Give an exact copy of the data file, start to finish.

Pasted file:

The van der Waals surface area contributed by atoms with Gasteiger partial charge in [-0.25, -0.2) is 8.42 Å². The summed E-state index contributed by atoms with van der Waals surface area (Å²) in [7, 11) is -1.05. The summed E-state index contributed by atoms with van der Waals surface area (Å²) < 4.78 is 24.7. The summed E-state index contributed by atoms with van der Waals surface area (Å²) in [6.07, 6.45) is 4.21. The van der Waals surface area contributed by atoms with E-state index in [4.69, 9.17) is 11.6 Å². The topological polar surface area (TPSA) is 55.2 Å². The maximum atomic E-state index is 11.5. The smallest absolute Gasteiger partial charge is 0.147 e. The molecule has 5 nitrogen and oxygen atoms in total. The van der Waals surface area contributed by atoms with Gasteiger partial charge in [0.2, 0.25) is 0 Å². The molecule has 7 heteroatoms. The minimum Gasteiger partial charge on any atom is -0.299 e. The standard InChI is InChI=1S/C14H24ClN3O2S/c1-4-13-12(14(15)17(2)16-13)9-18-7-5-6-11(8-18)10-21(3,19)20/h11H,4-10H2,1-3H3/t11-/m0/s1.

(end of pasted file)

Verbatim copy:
The van der Waals surface area contributed by atoms with Gasteiger partial charge in [-0.25, -0.2) is 8.42 Å². The summed E-state index contributed by atoms with van der Waals surface area (Å²) in [7, 11) is -1.05. The summed E-state index contributed by atoms with van der Waals surface area (Å²) < 4.78 is 24.7. The summed E-state index contributed by atoms with van der Waals surface area (Å²) in [6.07, 6.45) is 4.21. The van der Waals surface area contributed by atoms with E-state index in [4.69, 9.17) is 11.6 Å². The topological polar surface area (TPSA) is 55.2 Å². The maximum atomic E-state index is 11.5. The smallest absolute Gasteiger partial charge is 0.147 e. The molecule has 5 nitrogen and oxygen atoms in total. The van der Waals surface area contributed by atoms with Gasteiger partial charge in [0.2, 0.25) is 0 Å². The molecule has 7 heteroatoms. The minimum Gasteiger partial charge on any atom is -0.299 e. The standard InChI is InChI=1S/C14H24ClN3O2S/c1-4-13-12(14(15)17(2)16-13)9-18-7-5-6-11(8-18)10-21(3,19)20/h11H,4-10H2,1-3H3/t11-/m0/s1.